"Part of it is that this involves a pretty strong math background," Little said. "My experiences are that the people who are often quite good at this have to be real algorithm developers, which means they have to be pretty strong applied mathematicians."
Organizations launching or experimenting with Hadoop 2.0 will want to get to know the ecosystem of open source projects that have grown up with Hadoop. Most of them have exotic names like Hive, Pig, Mahout, ZooKeeper, Flume and Sqoop.
"One project that is really important these days is Ambari, which is the management environment for Hadoop," Adrian said. "Nobody should consider doing anything with Hadoop without knowing Ambari."
Help for Hadoop
Few organizations are willing to launch a Hadoop initiative without the support of a vendor, but it is possible to go the independent route.
"Lots of the early adopters played with pure Apache and stayed with it," Adrian said. "But in general, the level of effort required for the ongoing care and feeding, updates, maintenance, integration testing, regression testing and backporting that goes on is something that mainstream execs don't want to have to do."
Organizations should work closely with one of the major Hadoop distribution providers, like Cloudera, MapR or Hortonworks. Other Hadoop vendors include Intel and EMC, which began offering and supporting distributions earlier this year.
Perhaps the biggest benefit of dealing with a Hadoop vendor is this: It makes sense of all the open source projects required to make big data projects hum. In addition to YARN, the core components of Hadoop 2 include Hadoop Distributed File System and MapReduce. The other open source projects involved have their own steering committees and proceed at their own rates. The distributors pre-integrate open source systems and they provide development environments and operational benchmarks for users to do tuning.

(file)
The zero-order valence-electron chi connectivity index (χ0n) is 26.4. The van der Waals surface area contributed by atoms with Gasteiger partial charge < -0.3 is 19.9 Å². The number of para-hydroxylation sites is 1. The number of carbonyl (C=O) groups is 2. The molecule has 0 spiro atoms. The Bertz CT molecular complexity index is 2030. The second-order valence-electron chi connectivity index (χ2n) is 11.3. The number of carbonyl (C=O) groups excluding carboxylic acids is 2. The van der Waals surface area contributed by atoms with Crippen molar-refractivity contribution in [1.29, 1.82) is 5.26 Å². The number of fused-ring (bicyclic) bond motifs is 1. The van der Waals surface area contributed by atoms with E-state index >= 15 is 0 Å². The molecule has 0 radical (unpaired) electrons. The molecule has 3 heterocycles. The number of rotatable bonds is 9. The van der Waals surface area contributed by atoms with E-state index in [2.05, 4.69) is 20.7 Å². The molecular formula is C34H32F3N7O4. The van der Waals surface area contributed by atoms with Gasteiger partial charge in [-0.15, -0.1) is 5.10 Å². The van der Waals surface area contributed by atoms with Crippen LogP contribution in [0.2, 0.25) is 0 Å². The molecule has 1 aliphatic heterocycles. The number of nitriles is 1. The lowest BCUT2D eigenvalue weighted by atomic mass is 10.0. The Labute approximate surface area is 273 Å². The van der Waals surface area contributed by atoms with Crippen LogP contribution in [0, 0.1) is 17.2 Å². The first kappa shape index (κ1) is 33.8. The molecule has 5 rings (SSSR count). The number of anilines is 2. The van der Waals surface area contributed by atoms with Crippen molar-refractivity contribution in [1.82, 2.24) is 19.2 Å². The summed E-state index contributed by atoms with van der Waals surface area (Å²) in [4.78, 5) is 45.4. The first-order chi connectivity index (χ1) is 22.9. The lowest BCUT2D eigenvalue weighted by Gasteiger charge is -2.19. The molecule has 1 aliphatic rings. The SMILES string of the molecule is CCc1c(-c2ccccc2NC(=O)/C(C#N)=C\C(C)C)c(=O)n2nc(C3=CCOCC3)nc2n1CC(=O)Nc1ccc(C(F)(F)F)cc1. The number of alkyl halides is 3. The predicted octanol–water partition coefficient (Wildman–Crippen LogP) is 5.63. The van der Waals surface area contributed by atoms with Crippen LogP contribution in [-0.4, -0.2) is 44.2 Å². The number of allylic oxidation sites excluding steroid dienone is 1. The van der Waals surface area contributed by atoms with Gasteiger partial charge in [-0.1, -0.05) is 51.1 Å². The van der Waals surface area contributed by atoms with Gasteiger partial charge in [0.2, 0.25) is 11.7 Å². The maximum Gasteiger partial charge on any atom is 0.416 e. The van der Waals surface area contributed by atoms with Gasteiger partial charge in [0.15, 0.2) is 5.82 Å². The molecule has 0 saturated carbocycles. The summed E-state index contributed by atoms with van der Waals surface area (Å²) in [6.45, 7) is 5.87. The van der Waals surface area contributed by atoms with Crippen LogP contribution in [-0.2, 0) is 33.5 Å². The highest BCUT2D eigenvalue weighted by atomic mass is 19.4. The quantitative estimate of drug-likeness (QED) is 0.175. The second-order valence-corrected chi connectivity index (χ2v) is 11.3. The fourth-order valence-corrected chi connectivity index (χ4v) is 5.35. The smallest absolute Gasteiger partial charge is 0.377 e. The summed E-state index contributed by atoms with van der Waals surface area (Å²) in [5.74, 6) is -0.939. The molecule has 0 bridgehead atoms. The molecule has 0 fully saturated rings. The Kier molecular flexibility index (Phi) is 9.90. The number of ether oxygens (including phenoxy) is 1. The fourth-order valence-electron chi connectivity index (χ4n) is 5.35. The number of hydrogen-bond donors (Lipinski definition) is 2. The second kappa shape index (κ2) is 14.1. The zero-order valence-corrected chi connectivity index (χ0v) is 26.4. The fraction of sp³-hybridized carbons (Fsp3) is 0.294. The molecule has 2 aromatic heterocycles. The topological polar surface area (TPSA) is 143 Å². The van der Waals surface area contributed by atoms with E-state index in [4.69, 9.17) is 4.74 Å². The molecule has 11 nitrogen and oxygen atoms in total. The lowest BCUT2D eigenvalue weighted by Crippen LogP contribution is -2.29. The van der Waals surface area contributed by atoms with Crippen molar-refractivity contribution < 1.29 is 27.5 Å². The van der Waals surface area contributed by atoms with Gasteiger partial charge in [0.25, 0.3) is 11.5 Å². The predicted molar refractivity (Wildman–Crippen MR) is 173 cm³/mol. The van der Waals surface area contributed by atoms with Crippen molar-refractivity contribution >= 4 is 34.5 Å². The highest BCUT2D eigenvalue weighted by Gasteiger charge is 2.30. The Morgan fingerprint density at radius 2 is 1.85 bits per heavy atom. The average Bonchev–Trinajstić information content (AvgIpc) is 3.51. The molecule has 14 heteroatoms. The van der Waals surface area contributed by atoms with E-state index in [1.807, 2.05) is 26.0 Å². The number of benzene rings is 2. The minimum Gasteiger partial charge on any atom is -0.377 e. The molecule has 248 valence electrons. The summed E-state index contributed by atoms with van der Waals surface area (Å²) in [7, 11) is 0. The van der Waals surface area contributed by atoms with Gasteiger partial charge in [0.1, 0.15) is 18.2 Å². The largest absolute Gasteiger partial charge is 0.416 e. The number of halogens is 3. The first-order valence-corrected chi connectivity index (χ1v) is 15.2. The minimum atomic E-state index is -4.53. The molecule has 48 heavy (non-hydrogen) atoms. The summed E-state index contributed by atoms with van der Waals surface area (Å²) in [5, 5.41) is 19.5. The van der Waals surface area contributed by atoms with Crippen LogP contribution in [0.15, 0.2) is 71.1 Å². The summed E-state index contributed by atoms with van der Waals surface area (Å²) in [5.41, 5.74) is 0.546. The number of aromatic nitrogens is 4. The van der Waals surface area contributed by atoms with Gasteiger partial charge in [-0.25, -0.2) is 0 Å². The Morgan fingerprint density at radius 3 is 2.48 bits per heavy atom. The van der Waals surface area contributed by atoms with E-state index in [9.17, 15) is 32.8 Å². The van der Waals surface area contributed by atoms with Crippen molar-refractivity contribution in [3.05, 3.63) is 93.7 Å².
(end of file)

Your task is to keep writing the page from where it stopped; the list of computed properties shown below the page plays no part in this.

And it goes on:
What's new in Hadoop 2?
Regardless of how an organization addresses the big data skills gap, it's a good idea to gain an understanding of the new capabilities in Hadoop 2.0. This will give it a leg up if the time comes to negotiate with Hadoop distributors.
The addition of YARN in Hadoop 2 is important because the technology, which sits atop HDFS, makes it easier for users to create and share functionality between applications, said George Corugedo, co-founder and chief technology officer at RedPoint Global, a data management software company. YARN, short for the jocular "Yet Another Resource Negotiator" and also known as MapReduce 2.0, is replacing the previous version of MapReduce as the as the resource management tool of choice in Hadoop 2.
Hadoop 2 also offers high availability and federation features for HDFS, support for Microsoft Windows, and the ability to take "snapshots" of data stored in HDFS, according to Apache.
According to Corugedo, organizations getting started with these technologies should remember to think big and start small. "With Hadoop as with any new technology, it is important to build credibility and skill and not fall prey to the hype and over reach," he said. "If a practitioner, instead, builds on their successes, they can be the hero that actually makes it all work."